India premier receives laurels abroad and brickbats at home
NEW DELHI — Few leaders are more respected globally than Prime Minister Manmohan Singh of India. President Barack Obama has described him as a historic figure, close friend and valued adviser. (So, for that matter, did President George W. Bush.) When Newsweek ranked world leaders, Singh ranked first, winning praise for his modesty and incorruptibility.
But if he is lauded overseas, Singh is now under attack at home, as critics blame his administration for indecision and inaction. His government is besieged by corruption scandals, runaway inflation and bickering among senior ministers. Amid the clamor, Singh has often seemed silent or aloof, even as his political enemies have portrayed him as the weak captain of a rudderless administration.
The loud criticism of Singh, who sits atop the coalition government led by the Indian National Congress Party, is partly the white noise of India’s raucous democracy, and partly a reprise of old complaints. But the public perception of disarray is one reason the prime minister is expected to reshuffle his cabinet as early as Wednesday.
Many analysts say Singh must recharge his administration to tackle major issues like food security, power supply and infrastructure, as well as to push through reforms on land and governance. More than that, they say, he must seize the moment to address larger, systemic failures in governing that could eventually undermine India’s aspirations to become a global power.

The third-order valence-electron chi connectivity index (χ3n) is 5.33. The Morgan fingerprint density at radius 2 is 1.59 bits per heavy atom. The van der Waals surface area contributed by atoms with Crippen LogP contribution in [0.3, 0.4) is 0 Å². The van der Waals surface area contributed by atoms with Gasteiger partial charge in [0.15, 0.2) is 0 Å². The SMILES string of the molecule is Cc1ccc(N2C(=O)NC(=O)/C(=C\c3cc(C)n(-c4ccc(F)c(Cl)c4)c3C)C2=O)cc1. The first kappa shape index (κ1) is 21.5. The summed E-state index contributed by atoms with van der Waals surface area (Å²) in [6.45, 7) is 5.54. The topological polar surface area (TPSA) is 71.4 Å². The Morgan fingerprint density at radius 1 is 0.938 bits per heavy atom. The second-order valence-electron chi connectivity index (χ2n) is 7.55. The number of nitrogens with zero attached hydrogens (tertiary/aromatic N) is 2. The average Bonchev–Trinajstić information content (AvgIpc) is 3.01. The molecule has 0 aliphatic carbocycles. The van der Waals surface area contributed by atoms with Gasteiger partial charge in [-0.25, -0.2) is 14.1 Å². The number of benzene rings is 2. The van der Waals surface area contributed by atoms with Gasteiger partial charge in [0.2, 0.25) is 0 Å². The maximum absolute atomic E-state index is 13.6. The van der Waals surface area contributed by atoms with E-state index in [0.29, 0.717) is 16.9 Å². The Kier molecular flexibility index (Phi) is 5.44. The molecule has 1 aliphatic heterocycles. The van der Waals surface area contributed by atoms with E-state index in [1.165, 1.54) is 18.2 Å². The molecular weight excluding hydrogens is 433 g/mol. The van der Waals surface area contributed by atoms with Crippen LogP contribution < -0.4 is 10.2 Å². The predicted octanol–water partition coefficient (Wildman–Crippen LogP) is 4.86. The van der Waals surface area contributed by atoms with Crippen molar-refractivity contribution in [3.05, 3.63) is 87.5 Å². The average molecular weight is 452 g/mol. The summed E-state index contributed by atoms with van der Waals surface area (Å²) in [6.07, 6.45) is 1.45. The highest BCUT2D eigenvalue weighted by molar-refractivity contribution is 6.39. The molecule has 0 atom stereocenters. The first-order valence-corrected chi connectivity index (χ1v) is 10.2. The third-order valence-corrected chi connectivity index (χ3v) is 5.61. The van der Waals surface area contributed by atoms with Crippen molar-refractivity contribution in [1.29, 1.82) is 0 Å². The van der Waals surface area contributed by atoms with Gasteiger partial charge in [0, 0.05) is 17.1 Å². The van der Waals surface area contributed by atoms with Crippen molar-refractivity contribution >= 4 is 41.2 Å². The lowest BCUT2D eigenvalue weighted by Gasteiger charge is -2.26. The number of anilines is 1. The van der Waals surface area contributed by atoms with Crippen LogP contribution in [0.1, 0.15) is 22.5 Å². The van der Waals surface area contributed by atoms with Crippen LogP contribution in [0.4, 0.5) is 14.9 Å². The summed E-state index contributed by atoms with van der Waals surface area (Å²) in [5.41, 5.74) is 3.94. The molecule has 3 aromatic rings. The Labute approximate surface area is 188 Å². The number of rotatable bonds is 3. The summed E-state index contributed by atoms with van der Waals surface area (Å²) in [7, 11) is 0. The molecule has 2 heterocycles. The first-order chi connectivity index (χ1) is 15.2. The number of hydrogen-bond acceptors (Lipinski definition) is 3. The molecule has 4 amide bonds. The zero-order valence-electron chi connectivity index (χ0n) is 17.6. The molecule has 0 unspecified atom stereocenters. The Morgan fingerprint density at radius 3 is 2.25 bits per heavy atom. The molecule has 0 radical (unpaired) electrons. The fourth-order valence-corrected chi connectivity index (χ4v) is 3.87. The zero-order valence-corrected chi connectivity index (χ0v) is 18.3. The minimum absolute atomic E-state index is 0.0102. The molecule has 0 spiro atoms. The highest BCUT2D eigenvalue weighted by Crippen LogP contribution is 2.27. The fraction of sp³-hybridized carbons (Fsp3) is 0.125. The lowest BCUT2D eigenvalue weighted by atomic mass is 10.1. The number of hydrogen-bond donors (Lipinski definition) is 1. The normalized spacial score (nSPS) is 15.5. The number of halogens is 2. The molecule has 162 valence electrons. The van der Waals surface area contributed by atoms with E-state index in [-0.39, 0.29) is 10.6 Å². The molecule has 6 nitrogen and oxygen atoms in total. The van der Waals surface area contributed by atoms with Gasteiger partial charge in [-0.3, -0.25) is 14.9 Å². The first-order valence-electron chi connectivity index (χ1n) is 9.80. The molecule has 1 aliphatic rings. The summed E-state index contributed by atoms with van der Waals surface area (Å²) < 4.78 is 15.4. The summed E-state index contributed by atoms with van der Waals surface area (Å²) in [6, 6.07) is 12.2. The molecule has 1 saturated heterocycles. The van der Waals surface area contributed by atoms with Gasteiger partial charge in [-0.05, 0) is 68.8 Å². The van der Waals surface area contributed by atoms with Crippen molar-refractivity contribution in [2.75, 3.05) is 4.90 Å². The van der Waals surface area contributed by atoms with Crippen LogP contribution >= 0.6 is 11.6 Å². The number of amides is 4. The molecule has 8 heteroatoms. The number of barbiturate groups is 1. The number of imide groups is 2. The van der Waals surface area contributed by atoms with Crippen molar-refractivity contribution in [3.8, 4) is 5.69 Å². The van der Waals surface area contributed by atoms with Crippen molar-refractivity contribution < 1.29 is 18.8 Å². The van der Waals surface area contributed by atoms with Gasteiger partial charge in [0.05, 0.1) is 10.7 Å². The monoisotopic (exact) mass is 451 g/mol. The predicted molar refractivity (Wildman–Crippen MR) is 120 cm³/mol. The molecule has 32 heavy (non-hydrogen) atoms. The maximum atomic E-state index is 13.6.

For now, India’s economy is sizzling, growing at roughly 9 percent a year. Many economists are forecasting a long boom that, if handled properly, could transform the nation. But to a large degree, Indian entrepreneurs have learned to thrive despite governmental dysfunction.
“There are so many uncertainties over the next four or five years that if you don’t fix things while the going is good, it is going to be that much harder, later,” said Pratap Bhanu Mehta, president of the Center for Policy Research, a leading independent research institute in New Delhi. “Given the historic opportunity that India has, they are frittering away precious time.”
Singh, now 78, usually floats above the rancor of India’s daily politics. Trained as an economist, he is considered a father of the economic reforms credited for setting off India’s current boom. Singh must no doubt operate at the mercy of the imperfections of India’s coalition politics. But his cabinet has witnessed periodic infighting, while the prime minister himself has seemed slow to respond to certain crises, his critics say.